Next to nothing has been written about the origin of cannabis culture in Georgia, much less Svaneti. But Duvall reckons weed has been growing in and around Georgia for at least 2,700 years. “Based on geography and recovered remnants of cannabinoids in the larger Caucasus and Middle East, most of the crop would’ve been non-psychoactive, but certain populations probably had access to the psychoactive type,” he says. “To get high, people would have heated the cannabis in milk, butter, or oil, and consumed it as a drink.” (Fat is essential to extract the THC.) Dairy is the Svans’ main calorie source, so if the psychoactive strain was available in Svaneti, using it recreationally was certainly a possibility.
Luckily, some hints about Georgia’s cannabis-growing past can be gleaned from its neighbors. “Without a doubt, cannabis was cultivated for domestic purposes in Ancient Armenia,” says Yulia Antonyan, assistant professor of the Department of Cultural Studies at the Yerevan State University, citing recent research by Hrachia Beghlaryan and Suren Hobosyan. “But it isn’t until much later, in the 15th-century treatise on medicine Angitats Anpet (“Useless for Ignoramuses”), by Amirdovlat Amasiatsi, that we see cannabis explicitly mentioned for its narcotic effect, and even then it’s unclear whether Armenians were using it to that end.”
Conversely, references to cannabis are “staggeringly abundant” in the medieval texts of Azerbaijan, according to journalist and researcher Seshata Sensi. Between the 9th and 18th centuries, people ingested cannabis oil to treat various ailments, she writes, including catarrh, flatulence, and nausea. But that’s not all the plant was being used for: Medical scholar Farid Alakbarov notes in an in-depth study that some 2,600 years ago, Zoroastrian Azerbaijanis knocked back a hallucinogenic brew called haoma that could’ve contained cannabis as well.
The dearth of answers is how I find myself in a banged-up four-by-four, juddering toward the snowy peaks of Svaneti. I’m splitting a taxi to Ushguli (a hamlet above the treeline known for its UNESCO-protected 9th-century guard towers) with two twenty-something Georgians, Miriam Gigani and Ana Akhalia. At one point Ana takes her coat off, and I blink, bewildered at what I’m seeing: Her sweatshirt is emblazoned with the word “weed” in big, bold letters. Before I know it, Gigani (whose family is Svan) regales me with childhood memories of meter-high marijuana plants in her grandmother’s garden. “Before the drug laws were strengthened, it was totally normal to grow cannabis in this part of Georgia,” she says. “I think I tried weed khachapuri once when I was a child, but it’s impossible to find these days—everyone’s too afraid of getting caught.” As the chassis groans under our hiking boots, relief washes over me. Finally, some confirmation that I’m not on a fool’s errand.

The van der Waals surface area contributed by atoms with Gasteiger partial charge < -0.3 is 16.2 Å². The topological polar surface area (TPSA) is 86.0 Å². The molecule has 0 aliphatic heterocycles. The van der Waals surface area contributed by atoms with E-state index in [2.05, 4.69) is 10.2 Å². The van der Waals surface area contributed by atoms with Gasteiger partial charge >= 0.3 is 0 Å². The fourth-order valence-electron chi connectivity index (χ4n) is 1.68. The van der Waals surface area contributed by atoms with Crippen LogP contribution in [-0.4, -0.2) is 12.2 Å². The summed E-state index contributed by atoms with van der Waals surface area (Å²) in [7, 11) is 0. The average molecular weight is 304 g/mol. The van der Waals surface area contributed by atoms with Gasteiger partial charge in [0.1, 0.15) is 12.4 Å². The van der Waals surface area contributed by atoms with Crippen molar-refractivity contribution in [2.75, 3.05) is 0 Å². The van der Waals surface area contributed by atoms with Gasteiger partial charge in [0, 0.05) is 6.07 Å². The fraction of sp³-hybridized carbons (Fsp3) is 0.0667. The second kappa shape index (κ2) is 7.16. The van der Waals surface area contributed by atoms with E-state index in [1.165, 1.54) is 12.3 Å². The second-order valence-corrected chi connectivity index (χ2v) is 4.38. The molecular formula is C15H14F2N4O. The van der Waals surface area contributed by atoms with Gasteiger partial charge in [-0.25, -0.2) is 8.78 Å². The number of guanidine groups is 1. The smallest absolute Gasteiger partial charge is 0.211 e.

Everyone I talk to in town—from the waitress at a local tavern to the patronne of the guest house where I’m staying—tells me the town’s local history expert is Mevluti Charqseliani, the 55-year-old owner of Ushguli’s Ethnographic Museum. I find him in his front yard sawing timber and gesture him over. I explain that I’m writing about Ushguli, and in typical Georgian fashion, he invites me into his home without a second’s hesitation. As I sit down across from him, I realize, this is it. If anyone knows what the deal is with cannabis in Svaneti, it’s him. But my palms are sweaty: Weed is a touchy subject, and I’m nervous he might interpret my questions as disrespectful.
Yet as soon as I say the word “cannabis,” he grins. “People don’t know about this important part of our history,” he says, explaining that until Soviet inspectors arrived in the ‘70s, every Svan household grew cannabis plants, which were used in their entirety. People plied the stem fibers into cloth and rope, and pressed the seeds for oil. Buds, flowers, and leaves (plus ground-up seeds) found their way into gooey cheese breads (knash), vegetable-walnut spreads (pkhali), and juicy meat pies (kubdari). And like the Scythians and the Jushi, the Svans associate cannabis with death: Knash was the most important dish at funeral banquets.
Georgian police ripped up the last of the for-domestic-use cannabis plants in the early ’90s, but by that time, most Svan families had gotten wind of the crackdown (and corresponding fines) and viewed growing weed as too risky. Charqseliani misses the oil most. “It was a cure-all, for everything from upset stomach to insomnia to earache,” he muses, adding that Svan cannabis oil was pressed using five-ton machines and so prized along the Silk Road that the Greeks paid top dollar for it.
I asked if the cannabis-based dishes were psychoactive. “Absolutely not,” he says, though his wife, Iza, remarks that she always slept like a baby after eating knash for dinner. (That’s probably the CBD talking.) “Politicians,” he scoffs, throwing his hands in the air, “they took away our marijuana and everybody got sick, and the irony is, nobody smoked weed here until it became the forbidden fruit. Today drugs are a problem in Svaneti.”
The current cannabis legalization debate in Svaneti is about far more than one’s right to smoke a joint: It’s about a community’s prerogative to preserve a millennia-old tradition. But cannabis was decriminalized in Georgia last December, after years of protests spearheaded by the liberal Girchi political party. Minor cannabis-related offenses that previously carried up to 14-year jail sentences will now be waived, and some hope that Tbilisi might someday become the “Amsterdam of the former Soviet Union.” It’s not out of the question, then, that cannabis khachapuri might make its way from folklore to dinner fare once again.